Time to add another disease to the list of problems associated with wayward ERV expression:
Repeat after me everyone:
ERVs are junk DNA. We WANT them to be junk DNA. Yes, very rarely an ERV is domesticated for Good, but almost universally, ERV expression is BAD.
While the main idea of this paper is neat, the experimental biology in this paper isnt very satisfying at all. There is no firm, obvious experimentally derived connection between ERV protein expression and disease, here.
For instance, the protein in question is a dUTPase, coded from a particular HERV K, in a particular region of your genome (chromosome 6). So, they looked for antibodies to that particular dUTPase in psoriasis patients, and healthy controls. Neat finding: On average, the psoriasis patients had more antibodies to this ERV dUTPase than the controls! Maybe antibodies to dUTPase are causing psoriasis!!!
Not so fast. They only looked for antibodies in 23 patients, and 16 controls. And, some psoriasis patients had the same levels of dUTPase antibodies as healthy people, and some healthy people had the same levels of dUTPase antibodies as the psoriasis patients. This is not a nice, obvious indicator.
So, they looked at cytotoxic T-cell responses to this ERV dUTPase in patients and controls. Neat finding: The psoriasis patients had CTL responses to dUTPase, while the healthy controls did not. Maybe its not antibodies, but cellular immune responses to an ERV protein that are causing psoriasis!!!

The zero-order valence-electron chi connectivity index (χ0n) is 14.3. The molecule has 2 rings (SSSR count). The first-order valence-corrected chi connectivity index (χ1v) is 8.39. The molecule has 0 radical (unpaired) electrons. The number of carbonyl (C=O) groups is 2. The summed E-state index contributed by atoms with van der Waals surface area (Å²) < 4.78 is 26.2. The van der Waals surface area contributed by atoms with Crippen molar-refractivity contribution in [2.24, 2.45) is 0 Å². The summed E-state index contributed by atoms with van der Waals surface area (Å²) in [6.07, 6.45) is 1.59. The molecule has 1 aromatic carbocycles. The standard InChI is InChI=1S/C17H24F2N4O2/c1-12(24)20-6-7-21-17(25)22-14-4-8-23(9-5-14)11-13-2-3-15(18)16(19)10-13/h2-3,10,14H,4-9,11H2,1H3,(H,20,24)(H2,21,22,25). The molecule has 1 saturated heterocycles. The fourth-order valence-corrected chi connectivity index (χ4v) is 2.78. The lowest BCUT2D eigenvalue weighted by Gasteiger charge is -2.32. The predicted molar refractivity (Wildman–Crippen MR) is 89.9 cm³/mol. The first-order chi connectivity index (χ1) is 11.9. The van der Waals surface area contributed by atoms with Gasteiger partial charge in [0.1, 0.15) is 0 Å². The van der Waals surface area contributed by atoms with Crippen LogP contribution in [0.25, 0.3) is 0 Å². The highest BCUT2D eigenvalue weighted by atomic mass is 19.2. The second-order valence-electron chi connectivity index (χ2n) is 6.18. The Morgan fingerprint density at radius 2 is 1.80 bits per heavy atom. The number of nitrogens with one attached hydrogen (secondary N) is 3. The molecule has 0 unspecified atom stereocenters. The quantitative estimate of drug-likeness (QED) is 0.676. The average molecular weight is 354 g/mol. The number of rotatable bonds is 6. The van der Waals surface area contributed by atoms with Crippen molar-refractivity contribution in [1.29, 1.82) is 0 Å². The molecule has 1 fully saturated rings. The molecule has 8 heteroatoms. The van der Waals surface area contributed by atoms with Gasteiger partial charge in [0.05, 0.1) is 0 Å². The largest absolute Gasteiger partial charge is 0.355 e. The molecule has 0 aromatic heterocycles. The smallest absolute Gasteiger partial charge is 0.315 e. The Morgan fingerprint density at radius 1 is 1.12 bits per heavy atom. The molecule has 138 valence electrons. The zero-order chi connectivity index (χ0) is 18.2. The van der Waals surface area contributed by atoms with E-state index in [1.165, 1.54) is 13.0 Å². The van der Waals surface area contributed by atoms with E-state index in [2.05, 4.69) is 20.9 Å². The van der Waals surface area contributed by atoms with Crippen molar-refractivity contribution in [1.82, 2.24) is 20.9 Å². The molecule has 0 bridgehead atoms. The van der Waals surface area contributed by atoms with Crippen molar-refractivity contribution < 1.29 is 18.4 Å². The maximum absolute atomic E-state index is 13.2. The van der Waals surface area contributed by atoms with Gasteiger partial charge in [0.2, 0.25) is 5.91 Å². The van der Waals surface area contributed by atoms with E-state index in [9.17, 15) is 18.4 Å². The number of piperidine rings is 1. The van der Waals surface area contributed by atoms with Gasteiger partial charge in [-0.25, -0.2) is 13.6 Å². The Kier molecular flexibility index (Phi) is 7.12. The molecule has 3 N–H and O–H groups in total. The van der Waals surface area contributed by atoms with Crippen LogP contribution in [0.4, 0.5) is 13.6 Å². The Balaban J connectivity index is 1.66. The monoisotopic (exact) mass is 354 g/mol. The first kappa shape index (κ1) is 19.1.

Not so fast. They only looked for CTL responses in 13 patients and 11 controls. And while 5 of the patients did have a CTL response to dUTPase, 8 didnt. Again, not a nice, obvious indicator or connection between wayward ERV expression and the disease.
The ‘answer’ to psoriasis isnt easy, and we shouldnt expect it to be, and thats not the authors fault.
What is nice about this paper is the genetics. Neat finding: After looking at the HERV K dUTPase gene in 708 patients and 349 controls, there were 14 single nucleotide polymorphisms (tiny changes) is psoriasis patients and not the controls. Five of those changes were statistically associated with psoriasis.
That is neat. Teeny tiny changes in an endogenous retrovirus are associated with psoriasis.
But the problem inherent in most research involving ERVs and diseases is still up in the air: